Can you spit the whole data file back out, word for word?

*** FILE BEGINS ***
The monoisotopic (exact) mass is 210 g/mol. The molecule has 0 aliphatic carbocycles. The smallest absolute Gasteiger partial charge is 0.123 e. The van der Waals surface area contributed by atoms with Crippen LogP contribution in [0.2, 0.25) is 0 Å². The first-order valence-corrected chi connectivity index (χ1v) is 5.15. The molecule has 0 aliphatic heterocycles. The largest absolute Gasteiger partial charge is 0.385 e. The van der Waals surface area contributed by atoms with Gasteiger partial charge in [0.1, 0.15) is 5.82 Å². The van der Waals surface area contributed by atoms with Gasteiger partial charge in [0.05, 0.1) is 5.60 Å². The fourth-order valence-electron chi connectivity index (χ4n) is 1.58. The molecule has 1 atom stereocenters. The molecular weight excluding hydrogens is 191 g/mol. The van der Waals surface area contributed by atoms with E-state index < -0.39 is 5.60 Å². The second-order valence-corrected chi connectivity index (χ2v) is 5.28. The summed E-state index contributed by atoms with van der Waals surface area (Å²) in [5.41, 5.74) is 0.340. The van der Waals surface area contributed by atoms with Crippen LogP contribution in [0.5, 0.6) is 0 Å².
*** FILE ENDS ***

The monoisotopic (exact) mass is 210 g/mol. The molecule has 0 aliphatic carbocycles. The smallest absolute Gasteiger partial charge is 0.123 e. The van der Waals surface area contributed by atoms with Crippen LogP contribution in [0.2, 0.25) is 0 Å². The first-order valence-corrected chi connectivity index (χ1v) is 5.15. The molecule has 0 aliphatic heterocycles. The largest absolute Gasteiger partial charge is 0.385 e. The van der Waals surface area contributed by atoms with Gasteiger partial charge in [0.1, 0.15) is 5.82 Å². The van der Waals surface area contributed by atoms with Gasteiger partial charge in [0.05, 0.1) is 5.60 Å². The fourth-order valence-electron chi connectivity index (χ4n) is 1.58. The molecule has 1 atom stereocenters. The molecular weight excluding hydrogens is 191 g/mol. The van der Waals surface area contributed by atoms with E-state index < -0.39 is 5.60 Å². The second-order valence-corrected chi connectivity index (χ2v) is 5.28. The summed E-state index contributed by atoms with van der Waals surface area (Å²) in [5.41, 5.74) is 0.340. The van der Waals surface area contributed by atoms with Crippen LogP contribution in [0.5, 0.6) is 0 Å².